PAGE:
With tax season nearly here, the Australian Tax Office (ATO) has called for quick submissions for its review of the issue-plagued IT systems overhaul.
(Credit: Liam Tung/ZDNet Australia)
In January this year, ATO deployed the component of its new IT systems, which processes income tax returns and refund payments. The upgrade resulted in delays in refunds, incorrect dates of lodgement of tax returns and changed dates for payment liabilities for some users.
Assistant Treasurer Nick Sherry announced a review into the upgrade on 19 April, for which Inspector-General of Taxation Ali Noroozi yesterday provided submission guidelines.
"Time is of the essence with this review, because come July, it's tax time," Noroozi told ZDNet Australia. Any problems with the system would be magnified during that time, according to the inspector-general. Submissions are due by 7 June 2010.
He said that he had already indirectly received hundreds of complaints through accountant representative bodies, although the number of concerns received directly had been much smaller.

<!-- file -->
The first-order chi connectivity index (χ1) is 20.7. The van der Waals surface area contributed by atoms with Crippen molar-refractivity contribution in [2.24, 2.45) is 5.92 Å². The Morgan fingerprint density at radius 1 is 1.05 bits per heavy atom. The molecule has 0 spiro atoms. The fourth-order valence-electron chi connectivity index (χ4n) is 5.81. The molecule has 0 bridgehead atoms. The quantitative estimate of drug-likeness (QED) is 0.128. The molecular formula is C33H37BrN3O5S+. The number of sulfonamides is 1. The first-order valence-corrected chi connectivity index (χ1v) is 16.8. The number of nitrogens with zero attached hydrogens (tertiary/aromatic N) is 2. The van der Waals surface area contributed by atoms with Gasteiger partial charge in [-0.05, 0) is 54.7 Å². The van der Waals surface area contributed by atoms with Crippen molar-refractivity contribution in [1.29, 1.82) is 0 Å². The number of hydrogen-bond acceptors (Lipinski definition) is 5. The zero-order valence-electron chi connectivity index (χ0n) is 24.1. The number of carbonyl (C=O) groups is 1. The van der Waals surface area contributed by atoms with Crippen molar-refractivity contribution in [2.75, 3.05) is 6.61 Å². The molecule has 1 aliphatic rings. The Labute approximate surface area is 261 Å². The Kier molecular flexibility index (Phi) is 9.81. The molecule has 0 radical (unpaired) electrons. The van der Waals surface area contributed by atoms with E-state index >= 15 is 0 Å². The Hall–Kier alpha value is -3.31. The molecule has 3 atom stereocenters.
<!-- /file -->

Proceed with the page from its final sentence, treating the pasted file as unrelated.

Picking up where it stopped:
"These concerns include ... the ATO's inability to fix identified errors within reasonable times, the nature of the ATO's communication of the errors, the ATO's shifting advice on the time frames to fix those errors and the ATO's lack of awareness of the impact that such errors, delays and miscommunication have on taxpayers and tax practitioners," Noroozi said in a statement to announce the release of the guidelines.
Noroozi urged users to follow the guidelines and produce evidence-based submissions so that he could follow them up. On the one hand, he said he had users claiming there were a whole lot of problems with the system, while the tax office countered that there had only been two major problems resulting from human error. To investigate, some specific information was needed.
"Unless I get some kind of a pointer I'd be looking for a needle in a haystack," he said. The pointer might, for example, simply be a tax file number, or it could be providing an incorrect tax assessment notice, that would point out what was wrong.
Prior to the announcement of the review, some accountants had revealed they may sue the ATO for the impact the errors had on their business.
The tax office began the program to upgrade its IT systems back in 2004. The "Change Agenda", as it has now been renamed, has experienced delays and budget hikes, and is now expected to cost $879 million.